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O'Neill on Roberts and NFIB v. Sebelius


Timothy P. O'Neill has an interesting piece on the "Thayerism" school of heavy deference to legislative judgments that may have motivated Justice Roberts's opinion in NFIB v. Sebelius. One can disagree with it, but it is a fundamentally conservative form of jurisprudence; as I argued in June, you can be unhappy that Roberts takes judicial restraint to such levels, but you can't accuse him of being a Souter.

While O'Neill focuses on Justice Harlan, Justice Roberts's own jurisprudence already gave hints of this approach: Free Enterprise Fund, NAMUDNO, and Wisconsin Right to Life, in hindsight, show the same tendency to err on the side of deference to the legislature. (See also Adler @ Volokh.)

(Apologies to Professor O'Neill for originally misspelling his name.)


Ted, Thanks for noting the article....but I'd appreciate if you'd change references to me from "O'Brien" to 'O'Neill"!

While it can be argued with some persuasion that Justice Roberts was engaging in Thayerism in the decision to call the mandate "penalty" a "tax" in ObamaCare, I think something else is in play.

There has always been a line of thought that government mandates, for whatever reason are ultimately legitimized by the ability of the government to tax. I argued in law school and afterward that a government mandating the buying of an insurance in order to carry out some activity is really a tax. So that requirements to buy worker's comp insurance, or dram shop insurance or any other of a number of mandated insurances is really a tax, if the policing power of the state is used to enforce it. At the time, I was assured by professors that I didn't really understand tax law. But in the end, even if the city government forces you to but smoke detectors for a public building, or face a fine, that is a tax. This is all Roberts did. Conclude that the Congress had the right to impose a tax.

Justice Roberts probably didn't want to get the reputation as "the one who brought down OabamaCare." But it was within reason to call it a tax.

This is the heart of what we would like to see in judges of all stripes. There is nothing worse than a judge determining their judgment to be superior to that of the voters. Roberts felt it best to leave it in the hands of the legislature and ultimately the voters. And the voters, faced with a clear chance to take down ObamaCare voted to preserve it last November.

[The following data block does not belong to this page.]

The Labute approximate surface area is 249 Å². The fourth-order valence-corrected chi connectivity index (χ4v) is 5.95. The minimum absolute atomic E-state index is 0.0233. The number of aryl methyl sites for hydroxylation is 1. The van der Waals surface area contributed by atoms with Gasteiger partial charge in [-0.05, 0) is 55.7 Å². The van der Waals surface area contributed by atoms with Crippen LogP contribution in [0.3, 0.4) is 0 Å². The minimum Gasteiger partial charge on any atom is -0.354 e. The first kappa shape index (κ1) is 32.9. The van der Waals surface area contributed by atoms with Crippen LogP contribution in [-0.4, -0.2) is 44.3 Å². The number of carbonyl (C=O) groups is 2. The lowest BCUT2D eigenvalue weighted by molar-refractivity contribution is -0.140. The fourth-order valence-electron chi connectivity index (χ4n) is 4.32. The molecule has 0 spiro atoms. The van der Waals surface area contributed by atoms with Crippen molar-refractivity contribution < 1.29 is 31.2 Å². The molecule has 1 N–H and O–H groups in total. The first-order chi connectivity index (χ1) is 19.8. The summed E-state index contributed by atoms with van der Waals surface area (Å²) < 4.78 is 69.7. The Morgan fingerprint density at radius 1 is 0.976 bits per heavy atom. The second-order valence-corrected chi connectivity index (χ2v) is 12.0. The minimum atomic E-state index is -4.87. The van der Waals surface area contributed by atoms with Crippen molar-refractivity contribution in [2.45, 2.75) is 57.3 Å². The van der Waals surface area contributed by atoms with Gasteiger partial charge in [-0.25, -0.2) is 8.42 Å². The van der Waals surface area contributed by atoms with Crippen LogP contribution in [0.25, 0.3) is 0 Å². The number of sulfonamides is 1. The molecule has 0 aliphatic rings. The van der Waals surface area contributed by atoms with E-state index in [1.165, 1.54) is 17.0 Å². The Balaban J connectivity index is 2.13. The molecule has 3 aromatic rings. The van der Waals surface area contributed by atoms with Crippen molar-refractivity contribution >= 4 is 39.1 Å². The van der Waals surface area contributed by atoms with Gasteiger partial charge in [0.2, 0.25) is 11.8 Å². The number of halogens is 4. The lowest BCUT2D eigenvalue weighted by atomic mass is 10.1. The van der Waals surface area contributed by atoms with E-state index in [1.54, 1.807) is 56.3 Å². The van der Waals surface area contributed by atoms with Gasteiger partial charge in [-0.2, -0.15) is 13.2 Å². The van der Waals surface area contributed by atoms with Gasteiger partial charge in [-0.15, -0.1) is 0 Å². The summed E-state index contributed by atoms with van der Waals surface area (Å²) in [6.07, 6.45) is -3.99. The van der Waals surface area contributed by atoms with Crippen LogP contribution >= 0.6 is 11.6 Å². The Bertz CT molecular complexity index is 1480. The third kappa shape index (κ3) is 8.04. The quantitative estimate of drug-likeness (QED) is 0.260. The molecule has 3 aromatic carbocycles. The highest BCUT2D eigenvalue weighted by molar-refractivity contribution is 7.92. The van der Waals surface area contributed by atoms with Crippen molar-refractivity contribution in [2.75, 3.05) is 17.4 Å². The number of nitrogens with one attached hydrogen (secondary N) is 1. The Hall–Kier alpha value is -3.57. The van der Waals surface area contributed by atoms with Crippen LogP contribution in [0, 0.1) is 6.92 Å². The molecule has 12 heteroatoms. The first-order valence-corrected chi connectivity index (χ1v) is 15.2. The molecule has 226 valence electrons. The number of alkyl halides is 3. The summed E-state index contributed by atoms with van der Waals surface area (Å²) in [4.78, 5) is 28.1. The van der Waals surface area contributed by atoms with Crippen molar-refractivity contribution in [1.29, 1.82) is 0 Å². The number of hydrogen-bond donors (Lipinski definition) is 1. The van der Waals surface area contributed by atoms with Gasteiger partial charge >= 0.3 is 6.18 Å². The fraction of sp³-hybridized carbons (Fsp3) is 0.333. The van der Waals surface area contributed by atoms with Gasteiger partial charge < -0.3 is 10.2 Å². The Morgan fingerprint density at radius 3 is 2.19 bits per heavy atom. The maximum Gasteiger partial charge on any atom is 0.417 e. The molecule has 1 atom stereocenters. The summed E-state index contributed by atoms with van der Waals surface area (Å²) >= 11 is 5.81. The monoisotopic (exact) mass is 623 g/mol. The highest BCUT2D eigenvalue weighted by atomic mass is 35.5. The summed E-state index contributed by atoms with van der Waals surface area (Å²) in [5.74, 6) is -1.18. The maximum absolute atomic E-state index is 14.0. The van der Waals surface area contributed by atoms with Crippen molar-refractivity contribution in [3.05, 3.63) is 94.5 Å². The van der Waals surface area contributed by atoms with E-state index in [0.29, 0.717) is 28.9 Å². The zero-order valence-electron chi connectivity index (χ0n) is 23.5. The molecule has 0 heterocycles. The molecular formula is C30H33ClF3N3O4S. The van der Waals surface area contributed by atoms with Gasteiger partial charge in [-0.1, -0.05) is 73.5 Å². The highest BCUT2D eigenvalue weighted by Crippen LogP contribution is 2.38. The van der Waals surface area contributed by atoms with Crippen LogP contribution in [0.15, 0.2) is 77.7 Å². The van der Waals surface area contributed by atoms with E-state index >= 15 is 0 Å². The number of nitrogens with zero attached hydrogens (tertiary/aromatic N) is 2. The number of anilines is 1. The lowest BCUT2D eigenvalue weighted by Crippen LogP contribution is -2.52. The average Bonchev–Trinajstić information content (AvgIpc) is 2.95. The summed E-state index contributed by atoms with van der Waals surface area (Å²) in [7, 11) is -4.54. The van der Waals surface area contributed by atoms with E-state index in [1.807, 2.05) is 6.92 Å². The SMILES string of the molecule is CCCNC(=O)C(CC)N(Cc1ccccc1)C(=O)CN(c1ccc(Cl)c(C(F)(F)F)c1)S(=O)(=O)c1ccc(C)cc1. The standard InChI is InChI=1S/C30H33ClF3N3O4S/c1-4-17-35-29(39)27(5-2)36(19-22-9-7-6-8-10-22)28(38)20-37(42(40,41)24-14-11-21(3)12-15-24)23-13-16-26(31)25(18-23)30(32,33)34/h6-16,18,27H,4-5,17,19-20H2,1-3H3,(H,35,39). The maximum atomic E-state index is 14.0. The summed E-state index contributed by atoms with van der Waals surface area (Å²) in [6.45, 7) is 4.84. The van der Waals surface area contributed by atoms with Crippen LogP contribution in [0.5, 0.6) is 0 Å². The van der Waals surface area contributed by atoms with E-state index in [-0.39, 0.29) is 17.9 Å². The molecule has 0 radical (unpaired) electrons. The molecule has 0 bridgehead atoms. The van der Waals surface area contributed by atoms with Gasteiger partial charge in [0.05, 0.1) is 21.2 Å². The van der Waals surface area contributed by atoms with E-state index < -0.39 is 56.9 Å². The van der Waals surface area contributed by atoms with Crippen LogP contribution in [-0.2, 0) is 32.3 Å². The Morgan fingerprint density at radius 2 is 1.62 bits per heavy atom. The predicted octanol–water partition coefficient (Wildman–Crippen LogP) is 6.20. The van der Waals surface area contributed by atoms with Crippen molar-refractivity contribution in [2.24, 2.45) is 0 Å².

A couple of other parts of the decision are relevant. The Medicaid mandate to coerce states to expand coverage was a surreptitious back door to a single payer system. However, this got knocked down 7-2. What about the legislative intent there? Surely, if a mandate is a tax, then the government can coerce states to expand Medicaid. Not much Thayerism in action there. It also put a bullet in the head of ObamaCare.

Same thing with the tax issue. It can never be raised to a level to appropriately pay for ObamaCare. John Roberts appears to be more of a "poison pill" merchant than a Thayer.

ObamaCare runs the risk of being gutted from the inside out by future courts. Any law that starts out with 2400 pages designed to produce 100,000 pages of new regulations will generate hundreds or thousands of lawsuits as people experience damages. A small number of cases could bring it down.

It is somewhat similar to McCain Feingold which was found constitutional in Mconnell v. FEC, but was dismantled by FEC v. Wisconsin Right to Life, Davis v. FEC and Citizens United v. FEC.

I would imagine Justice Roberts is aware of this possibility.

By the way, where are all those whiners who were complaining about Citizens United before the election? We have proof spending a fortune on an election didn't have much effect on the outcome.

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Rafael Mangual
Project Manager,
Legal Policy

Manhattan Institute


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